Miroslav Slaboshpitsky’s film The Tribe tells a deeply affecting story of deaf children living under the radar in an organisationally and emotionally neglected Ukrainian state-run boarding school. This story unfolds via new pupil Serhly, played by Grygoriy Fesenko.
The school is initially presented in a normalised setting as we can see above where Serhly introduces himself to his new head mistress as part of a minimalised induction process. A running theme is the story being slowly revealed by referring back to earlier seemingly inconsequential points. We’ll see more of the man on the left later.
The facade of normalisation soon breaks down as Serhly is absorbed into the pupils’ sophisticated underground co-operative that appears to all but run the school due to the emotional and organisational neglect mentioned earlier. This scene initially shows pupils fighting for sport but is later revealed as a training exercise for highly co-ordinated muggings of outsiders, muggings of outsiders being one of their revenue sources.
It’s worth taking a step back to describe the film’s outwardly defining point, the film is told almost entirely via visual language. All characters communicate only via sign language with no subtitles or intertitles to interpret this for the viewer.
Not only is this an compelling method of telling the story due to the slow revealing nature and enforced degree of separation, it also brings the film’s sound design to the fore. We can hear: footsteps soundtracking the pupils’ journeys, their sighs of anger and pain are amplified, and in the situation above their physical interactions with each other we can hear fist against fist.
So far I’ve referred to the children as pupils but they’re just children, who act predictably similar in all sub-cultures. This scene’s only extraordinary aspect is the alcohol for this night in the park being sourced via a mugging expedition.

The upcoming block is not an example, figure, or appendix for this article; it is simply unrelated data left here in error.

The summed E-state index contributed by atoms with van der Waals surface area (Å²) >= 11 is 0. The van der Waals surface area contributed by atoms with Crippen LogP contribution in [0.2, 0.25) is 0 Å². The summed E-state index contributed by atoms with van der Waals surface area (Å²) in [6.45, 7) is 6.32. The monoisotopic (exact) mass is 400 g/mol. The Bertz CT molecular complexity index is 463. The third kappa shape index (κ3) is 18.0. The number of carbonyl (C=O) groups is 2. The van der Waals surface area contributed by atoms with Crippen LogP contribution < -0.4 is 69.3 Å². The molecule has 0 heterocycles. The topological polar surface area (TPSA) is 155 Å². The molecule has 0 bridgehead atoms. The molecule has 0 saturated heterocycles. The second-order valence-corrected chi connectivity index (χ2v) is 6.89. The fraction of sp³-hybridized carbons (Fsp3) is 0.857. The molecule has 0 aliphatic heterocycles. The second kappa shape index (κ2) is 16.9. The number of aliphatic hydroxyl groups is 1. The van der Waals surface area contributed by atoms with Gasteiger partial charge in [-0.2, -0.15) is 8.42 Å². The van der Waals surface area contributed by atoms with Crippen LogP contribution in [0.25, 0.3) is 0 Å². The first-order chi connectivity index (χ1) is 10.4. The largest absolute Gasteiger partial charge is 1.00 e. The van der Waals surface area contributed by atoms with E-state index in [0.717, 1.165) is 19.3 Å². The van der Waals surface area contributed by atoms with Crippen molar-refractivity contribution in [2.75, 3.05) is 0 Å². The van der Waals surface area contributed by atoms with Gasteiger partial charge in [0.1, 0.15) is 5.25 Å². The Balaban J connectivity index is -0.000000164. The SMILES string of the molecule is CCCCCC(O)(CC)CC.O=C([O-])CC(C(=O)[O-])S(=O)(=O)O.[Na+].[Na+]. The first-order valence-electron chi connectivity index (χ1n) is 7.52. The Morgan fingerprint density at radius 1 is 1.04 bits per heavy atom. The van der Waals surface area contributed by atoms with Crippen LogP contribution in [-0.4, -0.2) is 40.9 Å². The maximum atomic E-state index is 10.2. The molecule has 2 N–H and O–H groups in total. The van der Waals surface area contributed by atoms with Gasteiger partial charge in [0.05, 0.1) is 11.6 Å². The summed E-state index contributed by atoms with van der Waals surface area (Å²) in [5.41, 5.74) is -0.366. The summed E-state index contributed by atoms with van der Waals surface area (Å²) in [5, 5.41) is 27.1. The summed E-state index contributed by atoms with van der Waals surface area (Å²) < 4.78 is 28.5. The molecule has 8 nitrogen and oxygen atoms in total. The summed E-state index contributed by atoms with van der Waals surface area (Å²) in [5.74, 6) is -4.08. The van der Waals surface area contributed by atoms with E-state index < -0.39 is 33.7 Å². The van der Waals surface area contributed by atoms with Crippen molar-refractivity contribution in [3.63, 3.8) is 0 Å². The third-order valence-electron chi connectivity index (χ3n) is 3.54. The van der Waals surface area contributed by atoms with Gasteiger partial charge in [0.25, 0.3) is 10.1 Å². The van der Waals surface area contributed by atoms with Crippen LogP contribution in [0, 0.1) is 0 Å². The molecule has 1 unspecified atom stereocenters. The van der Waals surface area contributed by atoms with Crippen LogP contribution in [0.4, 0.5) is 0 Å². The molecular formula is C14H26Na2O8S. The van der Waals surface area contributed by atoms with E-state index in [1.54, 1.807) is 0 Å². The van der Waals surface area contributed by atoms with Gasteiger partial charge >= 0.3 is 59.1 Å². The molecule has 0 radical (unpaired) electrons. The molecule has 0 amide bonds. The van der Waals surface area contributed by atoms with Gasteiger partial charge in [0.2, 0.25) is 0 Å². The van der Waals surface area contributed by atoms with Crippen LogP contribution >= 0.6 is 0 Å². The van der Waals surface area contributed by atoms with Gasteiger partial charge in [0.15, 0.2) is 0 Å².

Like many organised crime syndicates—because this is what the children’s’ co-operative is—this one has varied sources of revenue. The two girls from the co-operative are used to supply nearby truck drivers’ sexual requirements. This is where the morality tensions become both more apparent and distressing, for the first time we can clearly see exploitation between the children and the wider world is not only a two way affair but strongly biased towards the children being exploited.
The man from the first frame grab reappears in a scene which sets up one of the plot’s endpoints. The two girls are being groomed to travel to Italy, we presume, to service the sex worker trade. Chillingly we don’t know how institutionalised this project is, referring back to the man’s attendance in the head mistress’s office, we now wonder what their meeting was about.
Cause and effect. Here one of the two girls Anya (played by Yana Novikova) arranges a back street abortion. The operation itself is shot from a fixed camera position and in its entirety. This shot is more physically and emotionally graphic than even Cristian Mungiu’s 4 Months, 3 Weeks and 2 Days, a film with post-Soviet environmental and situational similarities.
As mentioned earlier, these are just children. Considering the eventual outcome it would be crass to say it’s good to see the children haven’t been completely emotionally neutered despite their circumstances, but for a moment at least, this interchange between Serhly and Anya is simply that of a boy not being able to accept losing his girl. We share his despair and frustration, and are then forced to share the brutality of his resultant actions.
The Tribe’s final scene is one of the most horrific in cinema, this is no horror without consequence or context as in definably horror films. None of the film is easy to watch but for many of us it’s essential to watch. A filmic and narrative masterpiece.
Reference: The Tribe – Wikipedia